Unilaterally ripping up doctors agreements will leave Albertans paying more out of pocket

Unilaterally ripping up doctors' agreement will leave Albertans paying more out of pocket

Today, Minister Shandro announced that his government would be terminating the current contract between the Alberta government and the Alberta Medical Association (AMA), and, as per the MacKinnon Report, using “legislative options” to make changes to physician compensation. No mention was made as to the resulting delisting of services from the Schedule of Medical Benefits (SOMB), which lists everything that physicians and health practitioners are able to bill for.

“As we have seen over the years, anytime services are delisted, the costs are passed down to patients,” says Sandra Azocar, Executive Director of Friends of Medicare.

During today’s press conference, the minister stated that the government is implementing a new physician funding framework as of March 31, 2020, and that physicians will be encouraged to move to a Clinical Alternative Relation Plan (ARP) payment model. This decision by the Alberta government to unilaterally end its long-standing master agreement with Alberta’s doctors represents a dangerous precedent in the manner in which this government is willing to push forward their agenda.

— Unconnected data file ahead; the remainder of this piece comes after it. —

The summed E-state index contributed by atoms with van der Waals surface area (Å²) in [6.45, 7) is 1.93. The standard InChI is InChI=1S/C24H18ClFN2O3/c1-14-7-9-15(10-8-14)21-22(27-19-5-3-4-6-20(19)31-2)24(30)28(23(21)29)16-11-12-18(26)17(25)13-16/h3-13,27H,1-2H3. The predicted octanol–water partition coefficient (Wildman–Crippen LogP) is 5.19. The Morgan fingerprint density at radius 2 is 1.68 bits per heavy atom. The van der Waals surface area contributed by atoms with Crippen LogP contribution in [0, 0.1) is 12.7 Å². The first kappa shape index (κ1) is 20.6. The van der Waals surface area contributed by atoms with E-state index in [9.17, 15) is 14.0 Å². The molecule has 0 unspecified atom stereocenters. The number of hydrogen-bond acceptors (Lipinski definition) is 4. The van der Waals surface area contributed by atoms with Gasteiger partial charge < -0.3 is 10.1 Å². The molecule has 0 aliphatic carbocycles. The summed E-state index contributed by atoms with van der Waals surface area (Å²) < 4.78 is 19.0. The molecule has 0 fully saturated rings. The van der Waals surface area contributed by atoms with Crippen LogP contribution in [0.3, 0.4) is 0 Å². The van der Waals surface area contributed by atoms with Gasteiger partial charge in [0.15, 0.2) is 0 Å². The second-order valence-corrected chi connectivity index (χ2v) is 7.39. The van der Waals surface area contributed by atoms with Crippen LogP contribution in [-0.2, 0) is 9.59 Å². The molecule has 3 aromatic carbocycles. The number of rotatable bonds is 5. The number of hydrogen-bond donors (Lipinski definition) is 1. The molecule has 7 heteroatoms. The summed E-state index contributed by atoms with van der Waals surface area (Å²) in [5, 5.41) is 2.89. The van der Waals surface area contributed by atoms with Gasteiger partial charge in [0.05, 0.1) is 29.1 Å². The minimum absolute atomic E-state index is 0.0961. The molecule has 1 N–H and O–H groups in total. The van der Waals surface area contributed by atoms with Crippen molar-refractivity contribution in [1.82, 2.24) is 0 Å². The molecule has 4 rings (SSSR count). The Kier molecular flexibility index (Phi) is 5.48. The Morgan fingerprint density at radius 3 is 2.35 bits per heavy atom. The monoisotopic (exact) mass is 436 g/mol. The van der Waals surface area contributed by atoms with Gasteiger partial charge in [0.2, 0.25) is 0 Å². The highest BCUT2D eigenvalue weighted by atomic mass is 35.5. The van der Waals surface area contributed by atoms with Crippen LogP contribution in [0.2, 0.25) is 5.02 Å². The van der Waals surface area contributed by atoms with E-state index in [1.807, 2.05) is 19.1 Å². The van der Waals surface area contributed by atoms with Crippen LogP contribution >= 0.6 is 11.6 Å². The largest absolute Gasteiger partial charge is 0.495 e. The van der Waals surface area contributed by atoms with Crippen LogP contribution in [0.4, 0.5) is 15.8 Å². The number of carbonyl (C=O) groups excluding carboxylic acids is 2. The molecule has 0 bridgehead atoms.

“As with any payment model there are pros and cons, and as with any bargaining process there needs to be a process that this government has basically shut down,” says Azocar. “Compensation is among one the of key policy levers that governments can harness to influence health-system performance. However, budgetary decisions that impact compensation, working conditions, and what is or is not covered should not be determined by some bogus measure of fiscal health, but rather by how it will contribute to human health now and in the future.”

As part of the new physician funding framework, the government has outlined 11 consultation proposals that will not only negatively impact the financial bottom line for family physicians, but also for Albertans themselves. Some of changes include:

  • Albertans who are 74.5 years old or over will soon have to pay for their Driver Medical Exam out of pocket – seniors will need to pay at least $85.52 per year.
  • Payments for referrals by non-publicly funded practitioners such as chiropractors, audiologists and physiotherapists for publicly-funded diagnostic imaging will be the responsibility of patients. Referrals by these practitioners would be deemed uninsured.
  • Physicians will no longer be able to submit good faith claims for patients who cannot provide identification, a move that will leave vulnerable populations without access to health care.
  • There will be an end to clinical stipends, impacting primary care in rural areas especially.

Friends of Medicare is deeply concerned about this government’s apparent disregard for good-faith bargaining with Alberta’s health practitioners, and even more so about their continual impudence to impose major policy changes on Alberta’s health care system without the necessary long-term consideration for workers and patients who will no doubt be impacted.

“One by one we have seen this government make targeted attacks on various sectors of our public health care, with little consideration for the reverberations that these changes will have on the rest of the system, nor for the patients themselves,” says Azocar. “It is a shame that we continuously have to remind this government that behind every health policy change there are real people that will be impacted. Albertans deserve better.”

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